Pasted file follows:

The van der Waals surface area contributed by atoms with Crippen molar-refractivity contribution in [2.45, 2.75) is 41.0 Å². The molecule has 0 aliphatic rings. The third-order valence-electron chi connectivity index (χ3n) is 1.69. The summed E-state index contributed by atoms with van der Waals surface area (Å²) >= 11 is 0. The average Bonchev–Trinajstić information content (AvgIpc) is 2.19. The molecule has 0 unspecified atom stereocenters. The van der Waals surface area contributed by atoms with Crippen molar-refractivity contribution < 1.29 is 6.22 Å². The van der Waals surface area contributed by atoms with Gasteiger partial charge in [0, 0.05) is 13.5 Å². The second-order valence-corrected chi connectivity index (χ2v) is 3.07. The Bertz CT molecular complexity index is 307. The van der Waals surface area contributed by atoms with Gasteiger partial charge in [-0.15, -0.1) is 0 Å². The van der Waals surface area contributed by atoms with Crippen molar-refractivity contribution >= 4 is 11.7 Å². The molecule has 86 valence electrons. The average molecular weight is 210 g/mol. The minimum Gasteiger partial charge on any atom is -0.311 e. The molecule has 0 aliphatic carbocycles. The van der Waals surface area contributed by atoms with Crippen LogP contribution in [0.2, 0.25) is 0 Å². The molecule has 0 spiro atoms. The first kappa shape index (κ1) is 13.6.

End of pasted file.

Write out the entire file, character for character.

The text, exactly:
The van der Waals surface area contributed by atoms with Crippen molar-refractivity contribution in [2.45, 2.75) is 41.0 Å². The molecule has 0 aliphatic rings. The third-order valence-electron chi connectivity index (χ3n) is 1.69. The summed E-state index contributed by atoms with van der Waals surface area (Å²) >= 11 is 0. The average Bonchev–Trinajstić information content (AvgIpc) is 2.19. The molecule has 0 unspecified atom stereocenters. The van der Waals surface area contributed by atoms with Crippen molar-refractivity contribution < 1.29 is 6.22 Å². The van der Waals surface area contributed by atoms with Gasteiger partial charge in [0, 0.05) is 13.5 Å². The second-order valence-corrected chi connectivity index (χ2v) is 3.07. The Bertz CT molecular complexity index is 307. The van der Waals surface area contributed by atoms with Gasteiger partial charge in [-0.15, -0.1) is 0 Å². The van der Waals surface area contributed by atoms with Crippen molar-refractivity contribution >= 4 is 11.7 Å². The molecule has 86 valence electrons. The average molecular weight is 210 g/mol. The minimum Gasteiger partial charge on any atom is -0.311 e. The molecule has 0 aliphatic carbocycles. The van der Waals surface area contributed by atoms with Crippen LogP contribution in [0.2, 0.25) is 0 Å². The molecule has 0 spiro atoms. The first kappa shape index (κ1) is 13.6.